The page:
xu-irc26wI see.. maybe it's best to wait a little longer then. to me that sounds like a beta20:23
arraybolt3Also I personally just use Google Chrome installed from Google's .deb package since I use Chrome Sync, and everything works perfectly like that. IF you don't like Chrome, that's obviously not an option, but that's what I do and it works.20:23
arraybolt3(Well, almost perfectly, Chrome doesn't like my graphics hardware all that much, but that's Google's bug, not Ubuntu's :P)20:23
xu-irc26wI've been using FF since 1.4 or something20:24
xu-irc26wbut I know many use chrome.. its the standard browser in many smartphones nowadays20:25
xu-irc26wFF sync works good for me20:25
arraybolt3Well, anyway, hopefully this gives you something good to think about. But really, if you prefer LMDE, do it. If you want to give Xubuntu a shot in the future, great. (Most if not all of the devs here are distro-agnostic, so they won't be like "OH NO SOMEONE BAILED ON XUBUNTU THEY ARE EVIL" or anything silly like that :P)20:26
xu-irc26wok.. thanks for answers.20:27
arraybolt3:) Glad to help!20:27
xu-irc26wI didn't know SNAP has been improved that much20:27
xu-irc26wsince I dont use it. :P20:27
xu-irc26wand the idea of snap.. is has its own dependencies, right ?. so, then what about the whole linux dependency-sharing thing ? (cant remember the english word for it)20:29
arraybolt3Heh, yeah they've done a lot of work on it. I'll be happy to see the "close the app to update" notice go away or at least work right.20:29
arraybolt3xu-irc26w: Snap lets each package include most of its dependencies inside of itself to reduce compatibility issues.20:29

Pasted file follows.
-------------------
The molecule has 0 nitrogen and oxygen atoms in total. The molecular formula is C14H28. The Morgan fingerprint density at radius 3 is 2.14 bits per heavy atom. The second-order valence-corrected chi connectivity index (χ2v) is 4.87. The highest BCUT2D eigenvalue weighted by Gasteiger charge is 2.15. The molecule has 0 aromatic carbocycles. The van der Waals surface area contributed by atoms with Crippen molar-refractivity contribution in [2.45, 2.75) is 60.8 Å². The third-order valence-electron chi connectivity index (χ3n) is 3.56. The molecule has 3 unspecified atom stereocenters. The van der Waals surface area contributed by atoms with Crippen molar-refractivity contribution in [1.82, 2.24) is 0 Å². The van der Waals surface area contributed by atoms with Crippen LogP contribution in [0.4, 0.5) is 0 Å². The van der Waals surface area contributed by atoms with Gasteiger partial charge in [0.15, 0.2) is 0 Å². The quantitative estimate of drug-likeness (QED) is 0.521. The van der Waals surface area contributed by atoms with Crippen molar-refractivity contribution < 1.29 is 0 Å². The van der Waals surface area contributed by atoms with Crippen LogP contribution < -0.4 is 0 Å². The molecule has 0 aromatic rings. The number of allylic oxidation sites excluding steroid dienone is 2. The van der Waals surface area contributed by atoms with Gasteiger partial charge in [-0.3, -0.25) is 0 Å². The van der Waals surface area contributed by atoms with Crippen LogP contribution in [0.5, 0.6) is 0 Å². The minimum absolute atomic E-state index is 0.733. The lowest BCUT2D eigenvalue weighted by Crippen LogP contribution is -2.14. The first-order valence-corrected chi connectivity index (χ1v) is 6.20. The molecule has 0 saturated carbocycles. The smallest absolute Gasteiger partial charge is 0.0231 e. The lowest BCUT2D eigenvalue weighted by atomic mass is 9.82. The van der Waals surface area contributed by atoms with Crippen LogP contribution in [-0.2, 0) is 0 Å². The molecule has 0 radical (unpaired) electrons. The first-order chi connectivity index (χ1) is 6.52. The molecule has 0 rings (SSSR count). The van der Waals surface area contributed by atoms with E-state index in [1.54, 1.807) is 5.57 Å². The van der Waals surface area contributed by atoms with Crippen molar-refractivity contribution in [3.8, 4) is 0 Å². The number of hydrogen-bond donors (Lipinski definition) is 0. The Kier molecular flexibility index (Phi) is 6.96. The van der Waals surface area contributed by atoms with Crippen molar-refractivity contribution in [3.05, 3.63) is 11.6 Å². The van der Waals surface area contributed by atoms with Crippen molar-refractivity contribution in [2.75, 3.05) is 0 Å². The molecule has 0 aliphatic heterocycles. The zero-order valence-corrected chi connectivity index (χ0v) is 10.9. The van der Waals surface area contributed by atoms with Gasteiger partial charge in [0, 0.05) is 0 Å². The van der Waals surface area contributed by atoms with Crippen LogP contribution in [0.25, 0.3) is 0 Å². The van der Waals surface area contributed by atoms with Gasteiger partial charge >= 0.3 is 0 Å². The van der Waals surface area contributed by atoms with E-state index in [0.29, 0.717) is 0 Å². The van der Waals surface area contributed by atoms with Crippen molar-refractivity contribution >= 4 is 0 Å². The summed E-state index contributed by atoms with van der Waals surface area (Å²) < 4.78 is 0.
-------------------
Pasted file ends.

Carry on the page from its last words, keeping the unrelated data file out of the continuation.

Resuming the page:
arraybolt3To some degree, that eliminates much of the dependency sharing, which comes with both advantages and disadvantages.20:29
arraybolt3Advantages include better compatibility and less possible problems with dependency updates. Disadvantages include disk size and (maybe) RAM usage.20:30
arraybolt3Snap gets around disk size problems by packaging software in compressed squashfs'es, which is part of what causes a slight performance disadvantage.20:30
xu-irc26wooooh... that means.... many SNAP apps can be made with waaaaay old dependecies because ..... hmmm.. maybe I'm wrong20:30
arraybolt3They can be, and depending on the snap vendor, they may be.20:31
arraybolt3However, old deps can have security vulns, so I would expect that Canonical wouldn't leave old software verisons in the Firefox snap. You can probably check by looking at the packaging.20:31
arraybolt3But for snaps uploaded by some random person on the Internet, especially if they aren't being maintained actively any more, they may have old dependencies. Those won't interfere with other software, though, unless something really weird happens that probably isn't even possible.20:32
arraybolt3In general, don't use Snaps made by people you don't trust, and you should be good, especially if the snap creator has a checkmark next to their name when you look at the snap's info with "snap info" or "snap search".20:34
xu-irc26wI used to be all in for Xubuntu, but the SNAP thing was the only thing that pushed me away from it.. and theres not many distros "as of I know about" that are clean, made with XFCE in default and without SNAP..20:35
arraybolt3If you wanted, there's a Snap-less Debian variant made by some of the Xubuntu devs, however it's based on Debian Sid and so you get the disadvantages of running software that may possibly break or change behavior drastically as it's a rolling development release.20:39
arraybolt3If you're a very advanced Linux user, you might give it a shot, otherwise LMDE is probably safer.20:39
arraybolt3(It's called Xebian if that sounds interesting, the IRC channel for it is #xebian.)20:39
arraybolt3(It's designed to be Xubuntu-like.)20:40
xu-irc26wI remember when I used Debian testing.. I was told it was a good middleground of stable and edge. then I switched to stable, but the too dated apps lead me to ubuntu.. and then Xubuntu.. and now MINT20:40